The Mets, Yankees, and the Absurdity of Economic 'Contagion'

The Mets, Yankees, and the Absurdity of Economic 'Contagion'
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While the New York Mets have had some great teams, some World Series Winners (1969, 1986) and some of the most talented players baseball has ever seen (Darrel Strawberry, Tom Seaver, and Mike Piazza, to name but three), the franchise’s overall history is one defined by persistent dysfunction.  Even the best Mets teams from the late ‘80s were viewed by some as the “worst money could buy.” This year’s team unsurprisingly sits over sixteen games behind Atlanta in the NL East race.

So strangely bad are the Mets in 2018 that their ace pitcher (Jacob deGrom) might win the Cy Young for losing as much as he wins.  Yes, you read that right.  Even though he has a 7-7 record thanks to terrible run support, deGrom may be awarded pitching’s highest honor at season’s end for being so stingy with runs amid his own team’s offensive (get the double entendre?) futility.  Only a Mets pitcher could pull off this rather odd distinction. 

Less than 10 miles away from the Mets’ Citi Field sits Yankee Stadium.  The Yankees are arguably everything the Mets are not.  As opposed to dysfunctional, the Yankees are conservative.  Management doesn’t even allow its players to grow beards.  All that plus the Yankees win, and have been winning with great regularity for quite some time.  The franchise can claim 27 world championships.

The wide gulf between the two teams came to mind while reading about the economic problems that Turkey is presently experiencing. While the country's problems are real, the reporting on them has been thoroughly ridiculous.  As readers well know, much of it has included the absurd suggestion that problems in Turkey could somehow “spread.” Witless reporters easily gulled by market pundits endlessly searching for relevance have attached a frequently-used descriptor to the goings on: “contagion.”  Supposedly Turkey’s economic struggles could lead to “contagion” that may have a negative impact on economies and markets around the world.  Readers should dismiss what’s laughable.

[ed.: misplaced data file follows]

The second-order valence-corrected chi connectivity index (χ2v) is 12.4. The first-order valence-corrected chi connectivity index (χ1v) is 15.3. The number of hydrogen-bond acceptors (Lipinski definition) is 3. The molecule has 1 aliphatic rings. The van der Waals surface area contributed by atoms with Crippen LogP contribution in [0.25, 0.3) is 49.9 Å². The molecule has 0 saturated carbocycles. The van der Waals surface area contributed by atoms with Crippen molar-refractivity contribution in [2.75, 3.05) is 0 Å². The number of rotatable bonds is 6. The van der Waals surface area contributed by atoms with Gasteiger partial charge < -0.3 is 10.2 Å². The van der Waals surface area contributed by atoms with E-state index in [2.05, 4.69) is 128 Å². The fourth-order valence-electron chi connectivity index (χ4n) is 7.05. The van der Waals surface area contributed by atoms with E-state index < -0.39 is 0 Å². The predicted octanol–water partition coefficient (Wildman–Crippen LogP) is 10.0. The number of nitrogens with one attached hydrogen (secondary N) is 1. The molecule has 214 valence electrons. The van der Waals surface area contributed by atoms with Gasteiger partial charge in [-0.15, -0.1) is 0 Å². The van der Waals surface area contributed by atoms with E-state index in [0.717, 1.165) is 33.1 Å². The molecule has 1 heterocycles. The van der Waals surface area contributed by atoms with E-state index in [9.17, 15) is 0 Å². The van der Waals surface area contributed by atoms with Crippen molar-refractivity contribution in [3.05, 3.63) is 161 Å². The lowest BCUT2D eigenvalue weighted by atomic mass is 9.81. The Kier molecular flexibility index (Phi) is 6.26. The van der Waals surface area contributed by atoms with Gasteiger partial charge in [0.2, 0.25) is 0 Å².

They should take “contagion” as seriously as they might the idea that the Yankees should suck because the Mets frequently do.  No, the Yankee organization is defined by stability and function, which makes it the opposite of the Mets.  Implicit in “contagion” is that the Los Angeles Lakers are regularly awful simply because they share the same arena as the Clippers do….

Important here is that what entertains us also instructs.  Just as no serious person would suggest that the proximity of Cleveland to Pittsburgh means that the Steelers will increasingly resemble the Browns, neither do economies “infect” one another with what ails them.  That’s the case simply because economies are just people.  And when people are broadly free from bad policy, they tend to progress. 

That’s why San Diego has never much resembled Tijuana, even though the two cities are less than 20 miles apart.  Looked at more broadly, the latter also explains why California and Texas aren’t poor even though each state borders a country (Mexico) that most Americans would view as corrupt, badly governed and poor. 

Considering locales within the U.S., Newark, NJ is the last stop before New York City’s Manhattan on the Amtrak train, but few would mistake Manhattan for Newark.  Manhattan is the “final test” for the talented per Ken Auletta, and is the picture definition of rich.  Its prosperity is in no serious way threatened by the lack of prosperity in Newark, even though they’re so close.  Just the same, the fact that Louisiana borders Texas in no way signals looming problems for citizens of the Lone Star state.   What goes for cities and states also goes for currencies.

Switzerland borders Germany, but it’s not as though the franc collapsed to nothingness alongside the mark in concert with Germany’s hyperinflation after World War I.  So-called currency “contagion” similarly didn’t reach England.  Figure that England’s pound was defined in terms of gold, which means England had a monetary policy totally separate from that of Germany.  Though the mark fell to less than a four billionth of the dollar, the pound was stable.  It didn’t lose value until 1931, when England left the gold standard. 

Assuming Turkey wants to right its currency, it could peg the lira to the dollar, euro, pound, or any other currency that’s globally accepted.  Quite a bit better, it could peg the lira to gold.  Money is just a measure.  Nothing else.  It works best, and trade and investment are most frequent, when a currency is stable. 

In short, readers would be wise to ignore the pundits and press as the story in Turkey develops.  So long as U.S. economic policy remains broadly non-interventionist, and the non-intervention extends to financial institutions that might be perilously exposed to Turkish debt, the U.S. economy will be fine.  It’s only when policymakers intervene, and commit egregious errors of the bailout variety, that ill economic health spreads. 

So while “contagion” is not a serious concept, government intervention is.  That’s why readers would be wise to ignore what’s happening in Turkey, while not ignoring politicians, regulators and central bankers eager to respond to what’s happening there.  People can never cause economic “contagion,” but witless politicians certainly can. 

John Tamny is editor of RealClearMarkets, Director of the Center for Economic Freedom at FreedomWorks, and a senior economic adviser to Toreador Research and Trading ( His new book is titled They're Both Wrong: A Policy Guide for America's Frustrated Independent Thinkers. Other books by Tamny include The End of Work, about the exciting growth of jobs more and more of us love, Who Needs the Fed? and Popular Economics. He can be reached at  

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